It is the mass of the abrasive additive, as well as the velocity achieved by this additive during the mixing or dispersing process that determines the magnitude of kinetic energy available for the removal of contamination products from the magnetorheological particles. The velocity of the abrasive additive is dependent upon the viscosity of the magnetorheological material and the speed at which the mixing device is operated. For a typical magnetorheological material with a viscosity less than about 1000 centipoise at 25° C., sufficient velocity is achieved by the abrasive additive to effectively remove contamination products from the magnetorheological particles when the mixing device is operated with a minimum tip speed of about 50 ft/min. The ingredients must be mixed together or dispersed for a sufficient length of time to substantially remove contamination products from the surface of the magentorheological particle. An increase in the velocity of the abrasive additive will usually result in a decrease in the required mixing or dispersion time. In general, the ingredients should be mixed for a period of time typically ranging from about 1 minute to 24 hours, preferably ranging from about 5 minutes to 18 hours. A certain amount of experimentation may be required to determine the optimum parameters that will allow for efficient removal of contamination products from a particular magnetorheological particle. Even if the above guidelines with respect to mixing speed and mixing time are not precisely followed, the mere presence of an abrasive additive during the preparation and utilization of a magnetorheological material has been found to be beneficial in that contamination products are substantially reduced. The present invention therefore also relates to an electrorheological material comprising a carrier fluid, a magnetically active particle, and an abrasive additive wherein the particle has a diameter ranging from about 0.1 to 500 μm. The abrasive additive to be included in the electrorheological material can be any of the abrasive additives described above and is typically utilized in an amount ranging from about 0.05 to 10.0, preferably from about 0.1 to 5.0, with about 0.2 to 3.0 percent by volume of the total magnetorheological material being especially preferred.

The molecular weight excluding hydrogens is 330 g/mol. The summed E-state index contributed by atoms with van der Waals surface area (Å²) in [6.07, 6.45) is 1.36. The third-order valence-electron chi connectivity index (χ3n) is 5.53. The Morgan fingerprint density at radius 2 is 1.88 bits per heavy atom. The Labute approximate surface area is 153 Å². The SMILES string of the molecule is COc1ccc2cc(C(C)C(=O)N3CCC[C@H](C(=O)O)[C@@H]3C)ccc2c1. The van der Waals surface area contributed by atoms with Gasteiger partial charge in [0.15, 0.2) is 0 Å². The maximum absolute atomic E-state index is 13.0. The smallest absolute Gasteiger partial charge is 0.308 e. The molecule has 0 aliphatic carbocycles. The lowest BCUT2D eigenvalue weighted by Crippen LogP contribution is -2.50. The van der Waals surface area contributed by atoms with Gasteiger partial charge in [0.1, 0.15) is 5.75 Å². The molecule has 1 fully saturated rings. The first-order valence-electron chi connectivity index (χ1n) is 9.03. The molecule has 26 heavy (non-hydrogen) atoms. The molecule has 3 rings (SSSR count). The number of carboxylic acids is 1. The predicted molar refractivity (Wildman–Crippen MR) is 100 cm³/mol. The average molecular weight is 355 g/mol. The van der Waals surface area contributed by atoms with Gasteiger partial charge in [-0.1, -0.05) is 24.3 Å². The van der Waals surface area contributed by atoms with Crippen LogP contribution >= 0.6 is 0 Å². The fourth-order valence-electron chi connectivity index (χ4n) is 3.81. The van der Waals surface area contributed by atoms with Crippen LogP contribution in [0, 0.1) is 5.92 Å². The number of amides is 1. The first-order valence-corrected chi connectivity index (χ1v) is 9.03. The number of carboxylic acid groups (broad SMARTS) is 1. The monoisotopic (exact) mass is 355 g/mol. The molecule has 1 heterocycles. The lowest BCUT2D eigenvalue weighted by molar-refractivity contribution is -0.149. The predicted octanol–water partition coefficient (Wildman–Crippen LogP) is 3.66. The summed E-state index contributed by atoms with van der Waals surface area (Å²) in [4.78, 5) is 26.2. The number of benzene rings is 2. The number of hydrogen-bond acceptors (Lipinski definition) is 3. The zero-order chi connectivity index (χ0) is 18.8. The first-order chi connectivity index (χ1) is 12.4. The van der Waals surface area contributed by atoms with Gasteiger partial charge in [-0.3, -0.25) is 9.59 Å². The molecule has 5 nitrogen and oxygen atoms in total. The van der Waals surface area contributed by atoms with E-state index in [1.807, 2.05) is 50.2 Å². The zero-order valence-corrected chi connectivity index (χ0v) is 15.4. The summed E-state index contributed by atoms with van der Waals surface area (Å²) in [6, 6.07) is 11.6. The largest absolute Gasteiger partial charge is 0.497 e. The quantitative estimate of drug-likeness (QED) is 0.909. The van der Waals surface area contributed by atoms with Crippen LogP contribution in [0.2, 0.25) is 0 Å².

Confirmation of the substantial removal of contamination products from the surface of a magnetorheological particle may be obtained by utilizing various material characterization techniques known to those skilled in the art of analytical chemistry and surface analysis. Examples of several known techniques for the quantitative/qualitative detection of atomic and/or molecular species include neutron activation analysis; scanning ion mass spectrometry (SIMS); x-ray methods, such as x-ray powder diffraction, x-ray fluorescence spectroscopy (XRF), x-ray photoelectron spectroscopy (XPS) and electron spectroscopy for chemical analysis (ESCA); and microscopy methods, such as scanning tunneling microscopy (STM), scanning electron microscopy (SEM), scanning auger microanalysis (SAM), and electron probe microanalysis (EPMA). Microscopy of powder samples are typically performed using an ultramicrotomy procedure well known to those skilled in the art.